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Research on technology entrepreneurship and accelerators

Jonas Van Hove (UGent)
(2018)
Author
Promoter
(UGent)
Organization
Abstract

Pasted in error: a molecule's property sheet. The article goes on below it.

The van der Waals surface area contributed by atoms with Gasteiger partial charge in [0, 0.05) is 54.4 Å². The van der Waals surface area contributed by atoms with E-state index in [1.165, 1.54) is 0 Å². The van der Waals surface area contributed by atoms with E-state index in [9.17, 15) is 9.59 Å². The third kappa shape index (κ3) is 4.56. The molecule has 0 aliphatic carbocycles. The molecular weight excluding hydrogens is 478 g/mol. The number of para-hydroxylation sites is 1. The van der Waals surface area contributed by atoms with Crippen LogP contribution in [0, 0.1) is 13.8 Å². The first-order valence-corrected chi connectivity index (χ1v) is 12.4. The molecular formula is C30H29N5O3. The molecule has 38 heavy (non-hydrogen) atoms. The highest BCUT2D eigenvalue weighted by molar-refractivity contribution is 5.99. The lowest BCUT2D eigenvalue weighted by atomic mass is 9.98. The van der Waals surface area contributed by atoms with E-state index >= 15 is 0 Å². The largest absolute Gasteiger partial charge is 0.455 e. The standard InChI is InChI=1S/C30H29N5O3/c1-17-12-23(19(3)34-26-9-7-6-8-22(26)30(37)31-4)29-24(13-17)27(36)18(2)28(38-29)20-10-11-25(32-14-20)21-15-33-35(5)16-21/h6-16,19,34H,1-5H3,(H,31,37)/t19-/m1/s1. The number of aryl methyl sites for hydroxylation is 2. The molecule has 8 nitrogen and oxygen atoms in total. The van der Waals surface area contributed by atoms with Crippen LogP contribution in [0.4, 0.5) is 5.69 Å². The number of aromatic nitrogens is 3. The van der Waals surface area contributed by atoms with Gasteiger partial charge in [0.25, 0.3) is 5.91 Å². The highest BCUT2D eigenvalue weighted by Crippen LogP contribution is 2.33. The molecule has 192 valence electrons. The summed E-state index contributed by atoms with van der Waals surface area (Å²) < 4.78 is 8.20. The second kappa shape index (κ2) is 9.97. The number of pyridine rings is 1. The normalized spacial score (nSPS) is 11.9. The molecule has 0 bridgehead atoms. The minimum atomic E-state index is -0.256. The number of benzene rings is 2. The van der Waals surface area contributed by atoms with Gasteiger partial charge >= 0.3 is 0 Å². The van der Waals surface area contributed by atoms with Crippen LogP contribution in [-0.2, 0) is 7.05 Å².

The last few years, accelerators are quickly proliferating across the globe. To illustrate, the F6S-platform for founders indicates that the worldwide number of accelerators has grown from 194 in 2012 to 793 in 2015; an increase of 308%. However, there is quite some confusion about what an accelerator is and what its impact is on early-stage technology ventures. To add to the confusion, many programs are continuously evolving their models. Understanding the organizational design of accelerators, its effectiveness, and its role in the startup ecosystem is key if we want to properly advise policy makers, investors, and corporates looking for new ways to spur the development of innovative ventures. Furthermore, focusing on accelerators provides an opportunity to extend the learning and experimentation literature as it offers a natural lab setting. Accordingly, the overarching research question of this dissertation is: what do accelerators do and how do they impact the entrepreneurial trajectory of ventures? This study uses theory elaboration methods to suggest how accelerators are configured and what happens within an accelerator program. The research setting is 40 accelerators across Europe—cohort-based startup support programs that accelerate learning and are seen as problem solvers for various actors in the entrepreneurial ecosystem such as venture capitalists, governments, corporates and even incubators. For instance, setting up an accelerator benefits venture capitalists by facilitating investments in a larger number of early-stage ventures at relatively low cost. It also benefits governments and corporates to streamline technology commercialization efforts. Thus, accelerators are an important phenomenon and this study provides several insights. On the one hand, it opens the ‘black box’ by highlighting the design and practices of the accelerator. By recognizing the heterogeneity among accelerators, it is clear that more robust metrics have to be developed in order to monitor the effectiveness of the different models. Although classifications of accelerator programs based on their relative performance (e.g. the Seed Accelerators Ranking Project) could be of importance to startups, it may also provide a distorted view considering programs can differ in their strategic objectives. On the other hand, it explains to policy makers, accelerators and early-stage technology ventures the boundary conditions of acceleration. First, policy makers need to take a long-term budget view when they consider to support startups through accelerator programs. Second, many ventures may not be investor-ready or commercially viable at the end of an accelerator program. Therefore, a systematic policy approach is needed for startups to thrive. Third, both early-stage technology ventures and individuals interested in setting up an accelerator should take into account the specific program components such as the selection process and the learning approach when respectively considering to apply for a program or configure one. Taken together, these essays demonstrate that accelerators occur in various forms, are constantly evolving and can differently impact the development of early-stage ventures.